Blog about (Web-) Programming, Graphics and Games.


bullet.js - Javascript Physics Engine

I finished porting parts of the JBullet and Vecmath library from Java to Javascript. As the result there is another 3D Physics Engine for Javascript named bullet.js (because its based on the Bullet Physics Engine). Its size is about 200kB. Here is a canvas-demo, showing the engine in action. The demo consists of the same animation with 20 boxes as the java physics demo, I posted before. Thus one can compare the different performances. On my computer I get following frames per second:
  • Java: 300 Fps
  • Javascript Chrome: 45 Fps
  • Javascript Firefox 4b1: 10 Fps
  • Javascript Firefox 3.6: 3 Fps
This shows 2 points. Point 1: Google Javascript is quite performant, Mozilla must still improve things. Point 2: Although Javascript execution speed has great improved in the last years, there is still a big performance gap wrt. Java. Maybe javascript will never run as fast as java, because of its dynamic nature/typing? Time will tell. :)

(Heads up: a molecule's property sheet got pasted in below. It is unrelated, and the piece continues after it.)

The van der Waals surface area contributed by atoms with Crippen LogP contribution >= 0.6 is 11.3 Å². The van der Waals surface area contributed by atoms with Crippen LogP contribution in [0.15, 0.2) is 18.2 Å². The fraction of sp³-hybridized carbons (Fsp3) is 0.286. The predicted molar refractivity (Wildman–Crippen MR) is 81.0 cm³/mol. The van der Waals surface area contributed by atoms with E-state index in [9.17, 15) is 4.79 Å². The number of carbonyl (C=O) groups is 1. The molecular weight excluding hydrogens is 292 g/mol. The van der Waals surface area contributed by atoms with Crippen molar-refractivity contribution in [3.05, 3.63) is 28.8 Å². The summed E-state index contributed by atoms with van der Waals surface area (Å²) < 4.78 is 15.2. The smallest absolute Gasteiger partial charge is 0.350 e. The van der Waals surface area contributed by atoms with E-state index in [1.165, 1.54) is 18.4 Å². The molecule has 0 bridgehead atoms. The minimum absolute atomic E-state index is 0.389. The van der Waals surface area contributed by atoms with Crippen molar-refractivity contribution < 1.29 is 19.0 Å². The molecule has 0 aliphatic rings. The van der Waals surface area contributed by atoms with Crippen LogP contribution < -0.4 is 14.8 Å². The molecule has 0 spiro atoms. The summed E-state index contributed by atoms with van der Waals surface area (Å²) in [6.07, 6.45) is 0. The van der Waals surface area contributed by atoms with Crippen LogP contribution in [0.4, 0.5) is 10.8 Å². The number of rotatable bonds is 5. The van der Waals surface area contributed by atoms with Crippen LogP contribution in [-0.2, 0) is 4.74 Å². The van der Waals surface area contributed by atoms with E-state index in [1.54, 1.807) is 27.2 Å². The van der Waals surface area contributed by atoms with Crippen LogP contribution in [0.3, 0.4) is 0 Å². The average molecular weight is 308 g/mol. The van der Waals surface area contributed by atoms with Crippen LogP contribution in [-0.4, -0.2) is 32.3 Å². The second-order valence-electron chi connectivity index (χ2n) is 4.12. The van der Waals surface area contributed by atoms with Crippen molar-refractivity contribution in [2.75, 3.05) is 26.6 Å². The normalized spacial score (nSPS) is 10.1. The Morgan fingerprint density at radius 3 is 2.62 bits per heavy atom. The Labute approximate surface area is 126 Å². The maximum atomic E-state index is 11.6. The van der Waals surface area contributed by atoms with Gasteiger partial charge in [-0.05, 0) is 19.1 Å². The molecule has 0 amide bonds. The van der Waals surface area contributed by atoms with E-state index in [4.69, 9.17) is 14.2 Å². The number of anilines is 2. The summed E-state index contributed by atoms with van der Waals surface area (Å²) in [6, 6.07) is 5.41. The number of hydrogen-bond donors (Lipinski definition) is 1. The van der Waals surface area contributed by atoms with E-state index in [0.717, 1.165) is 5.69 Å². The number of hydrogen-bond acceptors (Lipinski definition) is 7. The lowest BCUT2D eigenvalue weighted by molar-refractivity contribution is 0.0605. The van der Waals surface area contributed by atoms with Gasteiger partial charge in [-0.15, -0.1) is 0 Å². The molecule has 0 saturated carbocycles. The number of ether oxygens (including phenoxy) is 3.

Anyways, currently there is a canvas demo, but the real purpose of a 3d javascript physics engine would be WebGl. So there will be WebGL demos soon on this blog.
A issue exists with the javascript port: the boxes in the demo sometimes show strange behavior, they bump from the ground and fly through the air.. In the java demo they dont do that, so there must be a bug in the Javascript code. If there is someone who actually understands how the bullet engine works (I dont, I just ported it :) it would be nice, if I get help to find the bug.


Cedric Vivier hat gesagt…

Nice demo :)

However I don't think the FPS given are benchmark-worthy when it comes to measure Javascript execution, when comparing Chrome and Mozilla here I assume most of the difference is not because of V8 versus TraceMonkey but due to the very different canvas implementations (Chrome has a scan-line renderer which is very efficient for that kind of visualization).

Any chance to see a new 'headless' benchmark? :D

pl4n3 hat gesagt…

Interesting, thanks for the comment! I'm thinking about creating a headless benchmark, or one with another 'head', webgl :) If canvas is the main bottleneck here, then that should produce other results.

Anonym hat gesagt…

There must be a "resting" state for objects, when their movement iteration is lower than a certain threshold. This will solve the bouning issue and also save CPU. You will also have to implement a "wake-up" mechanism of course...
- Michael

pl4n3 hat gesagt…

Yes, resting states exist in the engine.